Chelsea 1 Liverpool 2: Liverpool have put down another vital marker on their long road to a new era as Jordan Henderson’s spectacular goal secured a 2-1 victory over Chelsea at Stamford Bridge and suggested Jurgen Klopp’s men are far more advanced in their evolution than Antonio Conte’s fast starters.
Henderson’s superb 25m effort capped a magnificent first-half performance from Klopp’s side which also featured an opening goal from Dejan Lovren; and not even a Diego Costa strike after the break could deny them fourth place in the Premier League.
“It’s about time I got a goal, but most important is the three points,” said Henderson.
It was a night when Liverpool, even without injured Firminho, underlined once more their growing maturity with a performance that hinted at the possibility of a serious challenge for Champions League qualification.
By contrast Conte’s Chelsea confirmed suspicions they are not quite as good as their early-season form suggested.
Bear in mind this was a game that was meant to be all about David Luiz — the Brazilian, re-signed on transfer deadline day from PSG, was making his second Chelsea ‘debut’ following an injury to John Terry. But Liverpool made it about them instead as Luiz produced a steady but unspectacular display.
Klopp’s side were so superior in the first half that they not only deserved the 2-0 lead they took into the break but had also gone a long way to deflating the Stamford Bridge crowd and to dripping doubts into the minds of the home players about the fragility of their latest revival under yet another new manager.
Conte, whose side had started the Premier League season with three wins and a draw, clearly went for a safety-first option in a bid to defend his team’s unbeaten run, leaving Oscar, N’Golo Kante and Nemanja Matic all deep in midfield in a bid to hold Liverpool at bay; but his tactics backfired.
In the first half Liverpool dominated midfield so comfortably that it was almost embarrassing, their high-pressure pressing game forcing Chelsea into mistakes and clearances that were quickly mopped up by Jordan Henderson in the middle of the park.
It was little surprise when the visitors went ahead after 17 minutes. A quickly-taken free-kick on the left wing was whipped right-footed into the box by the always-excellent Philippe Coutinho, where four players were waiting completely unmarked. At least two were offside but Dejan Lovren, coming from deep, certainly wasn’t — and he finished well past Thibaut Courtois to give Liverpool a deserved lead.
The second strike for Klopp’s men after 36 minutes was far more spectacular. Gary Cahill’s poor clearance fell to Henderson 25m out and he curled a high, dipping shot into the top right-hand corner of the net. A spectacular goal that all but silenced the Bridge, including a dejected Terry watching from the stands as he recovers from a foot injury.
It’s hard to think of a more deflating 45 minutes from Chelsea, even considering the terrible year they endured finishing a distant 10th in the Premier League last season.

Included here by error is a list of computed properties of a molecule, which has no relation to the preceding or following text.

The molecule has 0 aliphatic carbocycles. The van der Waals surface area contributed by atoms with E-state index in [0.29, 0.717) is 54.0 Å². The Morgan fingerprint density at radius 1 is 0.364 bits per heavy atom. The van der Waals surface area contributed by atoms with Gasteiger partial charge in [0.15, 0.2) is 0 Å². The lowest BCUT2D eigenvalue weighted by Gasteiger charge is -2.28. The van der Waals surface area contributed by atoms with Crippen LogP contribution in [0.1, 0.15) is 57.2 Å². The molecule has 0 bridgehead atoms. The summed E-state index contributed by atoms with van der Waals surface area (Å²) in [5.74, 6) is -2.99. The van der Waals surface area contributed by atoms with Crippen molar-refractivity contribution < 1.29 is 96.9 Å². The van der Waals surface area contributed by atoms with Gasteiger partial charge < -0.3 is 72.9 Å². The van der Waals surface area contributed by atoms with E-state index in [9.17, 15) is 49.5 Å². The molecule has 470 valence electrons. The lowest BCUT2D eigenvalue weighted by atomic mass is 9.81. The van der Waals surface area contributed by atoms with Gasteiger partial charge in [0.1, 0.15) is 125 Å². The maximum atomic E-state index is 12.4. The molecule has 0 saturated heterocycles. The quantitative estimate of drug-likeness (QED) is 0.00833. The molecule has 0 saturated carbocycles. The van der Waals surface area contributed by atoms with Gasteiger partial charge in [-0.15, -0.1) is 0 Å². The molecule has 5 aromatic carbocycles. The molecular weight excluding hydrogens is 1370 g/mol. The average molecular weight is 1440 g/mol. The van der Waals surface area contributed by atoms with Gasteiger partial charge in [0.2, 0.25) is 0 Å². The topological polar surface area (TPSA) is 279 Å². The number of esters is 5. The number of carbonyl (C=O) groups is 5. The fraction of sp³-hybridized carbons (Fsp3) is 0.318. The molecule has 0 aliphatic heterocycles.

To put Liverpool’s domination into context, Chelsea striker Diego Costa, the hero of the season until now, touched the ball only nine times in the half — fewer than any other player on the pitch with the exception of Courtois (the Chelsea goalkeeper overtook him if you take into account the two times he fetched the ball out of the net).
Something had to change, but although Oscar and Matic were ushered into far more advanced positions in the second half, Chelsea’s substitutes, including Cesc Fabregas, remained on the bench unti late on. As a consequence, Chelsea’s passing remained painfully slow, Liverpool’s tackling stayed energetic and frenetic, and only the possession stats showed any sign of movement.
But then, from nowhere, a Costa goal — his fifth of the season. Matic made a marauding run forward down the left, cut the ball back superbly and Costa, with touch number 10 of the evening, stabbed the ball into the net.
It was the moment Stamford Bridge had been waiting for; and seconds later Costa was denied a second when Mignolet saved well from his left-footed effort.
This now was a test for Liverpool. It was always going to be difficult to continue at the same level of the opening 45 minutes and the biggest criticism of Klopp’s side so far this season has been that even within games the standard of their performance has drifted from magnificent to sloppy and back again on too many occasions.
Their response was good. Origi had a header well saved by Courtois after rising above Luiz and in the end, despite a triple substitution by Conte in which Fabregas finally joined the fray, the visitors saw out the match comfortably.
Next up for Chelsea is a tricky League Cup tie at Leicester before an even tougher test at the Emirates against Arsenal next Saturday. They also face Leicester and Manchester United at home in October so the potential for disaster or recovery is there in equal measure.
Liverpool are at Derby in the League Cup before hosting Hull at Anfield next weekend. In fact they can look forward to a run of 14 games in which only one — Man United at home on October 17 — is against a team you would expect to finish in the top six.
Recent Liverpool history suggests, of course, that those are exactly the kind of fixtures in which they often slip up; but it also provides Klopp’s side with a real opportunity to build a serious title challenge
Courtois 6; Ivanovic 5, Cahill 5, David Luiz 6, Azplicueta 6i; Kante 6; Willian 5 (Moses 83), Oscar 5 (Pedro 83), Matic 7 (Fabregas 83), Hazard 6; Costa 6.
Mignolet 7, Clyne 7, Matip 7, Lovren 7, Milner 7, Henderson 8, Wijnaldum 7 (Stewart 90) Lallana 7, Coutinho 7 (Lucas 82), Mane 7, Sturridge 5 (Origi 57; 7)
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